Several issues were advanced against its passage. Chief among them was the decision of the leadership of the Senate to include the presiding officers of the National Assembly as well as other principal officers in the package. For instance, some senators believed that seeking to remunerate leaders of the National Assembly was in bad faith as they reasoned that it would create leadership crisis in the legislature.

According to them, each of the 109 senators in the Senate for instance, would either struggle to attain the leadership of the Senate because of the juicy benefits awaiting them after their exit.

Besides, other senators felt that if the bill was passed into law, it would be in conflict with the 1999 Constitution of the Federal Republic of Nigeria as amended. Section 84 of the constitution has provided for the remuneration of former presidents, vice presidents and chief justices of the federation through the Revenue Mobilisation Allocation and Fiscal Commission (RMAFC). Senators in this school of thought therefore warned their colleagues to tread with caution.

Besides, some other senators were of the opinion that presentation of the bill was not only ill timed but also counter-productive in view of the increasing clamour for the reduction of the cost of governance in the country. Some other senators also said devoting time to deliberate on remunerations for past leaders who had the privileges to occupy exalted offices with huge benefits at their disposal, was misplaced.

They also argued that the move would be unfair to the vast majority of Nigerians who are being maimed and killed everyday with many of those who are alive having no promising future.

Although there were other senators who supported the bill and even canvassed the need to include former military rulers in the package. Such argument provoked anger in Senator Smart Adeyemi (PDP, Kogi) who raised a point of order to interrupt the submission of his colleague, Senator Ehigie Uzamere, who submitted that past military rulers deserved to be included in the package. Adeyemi said it was immoral on the part of Uzamere to stand in the hallowed chambers of the Senate and yet sang the praises of those who truncated democracy.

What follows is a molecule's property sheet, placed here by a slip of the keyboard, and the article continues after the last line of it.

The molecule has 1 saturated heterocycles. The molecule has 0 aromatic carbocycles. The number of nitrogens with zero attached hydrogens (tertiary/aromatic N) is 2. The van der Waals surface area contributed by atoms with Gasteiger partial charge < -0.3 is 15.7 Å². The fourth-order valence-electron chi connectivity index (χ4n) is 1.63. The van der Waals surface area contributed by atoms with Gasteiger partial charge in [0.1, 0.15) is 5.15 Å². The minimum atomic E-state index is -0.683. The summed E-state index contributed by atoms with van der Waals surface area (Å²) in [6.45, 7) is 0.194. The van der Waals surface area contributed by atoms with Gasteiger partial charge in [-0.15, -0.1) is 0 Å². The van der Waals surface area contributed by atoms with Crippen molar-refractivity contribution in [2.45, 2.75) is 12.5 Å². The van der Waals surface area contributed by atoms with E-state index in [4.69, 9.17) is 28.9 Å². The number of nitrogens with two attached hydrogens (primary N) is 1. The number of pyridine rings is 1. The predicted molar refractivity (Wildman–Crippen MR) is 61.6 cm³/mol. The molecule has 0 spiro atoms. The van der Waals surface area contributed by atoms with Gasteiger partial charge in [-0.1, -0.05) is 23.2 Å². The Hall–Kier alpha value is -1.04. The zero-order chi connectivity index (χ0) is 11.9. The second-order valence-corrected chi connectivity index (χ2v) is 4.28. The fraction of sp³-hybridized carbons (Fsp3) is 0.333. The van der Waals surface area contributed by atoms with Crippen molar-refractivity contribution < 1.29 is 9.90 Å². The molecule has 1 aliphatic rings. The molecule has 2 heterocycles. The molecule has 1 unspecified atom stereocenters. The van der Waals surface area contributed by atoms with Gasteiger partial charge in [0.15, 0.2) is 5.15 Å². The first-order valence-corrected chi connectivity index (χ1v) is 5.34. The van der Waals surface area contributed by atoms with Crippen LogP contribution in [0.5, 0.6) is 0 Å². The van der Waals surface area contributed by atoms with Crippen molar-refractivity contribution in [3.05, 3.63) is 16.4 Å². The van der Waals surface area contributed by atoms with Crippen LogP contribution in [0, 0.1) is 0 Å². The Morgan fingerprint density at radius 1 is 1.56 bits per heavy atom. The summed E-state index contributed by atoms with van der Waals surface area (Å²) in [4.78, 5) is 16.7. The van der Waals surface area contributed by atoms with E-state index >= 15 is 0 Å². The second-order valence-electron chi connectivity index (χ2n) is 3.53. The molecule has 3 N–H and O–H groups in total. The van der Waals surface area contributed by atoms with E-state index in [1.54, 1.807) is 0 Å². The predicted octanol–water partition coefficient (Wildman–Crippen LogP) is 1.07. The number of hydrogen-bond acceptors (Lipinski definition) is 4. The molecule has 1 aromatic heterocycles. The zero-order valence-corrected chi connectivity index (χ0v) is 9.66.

Before the end of the debate, it was already clear that the bill would meet its untimely death which became a reality when the Deputy Senate President, Senator Ike Ekweremadu, who presided over the sitting called for a voice vote.

While the voice of opponents to the bill was higher during the first call, it even rose much higher after the second call and without attempts to apply the power available to the presiding officer to safe the bill, Ekweremadu announced the death of the bill and forthwith, it was thrown out.

Coming Soon, Corporate Manslaughter as Criminal Offence
A bill seeking to punish organisations for any act of negligence which results in the destruction of human lives, was unanimously supported by stakeholders at a one-day public hearing in the Senate last week.

Entitled “A Bill for an Act to Create the Offence of Corporate Manslaughter and Matters Incidental Thereto 2013,” the bill was the offshoot of the June 3, 2012 Dana Air Crash which claimed no fewer than 163 lives in Lagos. It sets out to create punishment for corporate manslaughter which does not currently exist in the Criminal and Penal Codes.

Sponsor of the bill, Senator Pius Ewherido (DPP, Delta), said the bill sought to fill such lacuna in criminal and penal codes. He also said he was miffed by alleged reports that the technical crew of Dana Airline reported that the ill-fated MD83 aircraft was not airworthy, but yet was forced to fly by the management. He said it was much more provocative that till date no one is being punished for that alleged willful destruction.

While declaring the public hearing open, Senate President David Mark, who was represented by the Senate Leader, Victor Ndoma-Egba, described the move to create punishment for corporate manslaughter as a novel idea which must be accorded due attention. He recalled that the move to create punishment for manslaughter is very new in law, disclosing that it is already operational in places such as the United Kingdom, Wales and Hong Kong. Further, he said the bill aimed at re-writing the law of thoughts as well as company law since it sets out to hold corporate organisations guilty of criminal offences bordering on negligence.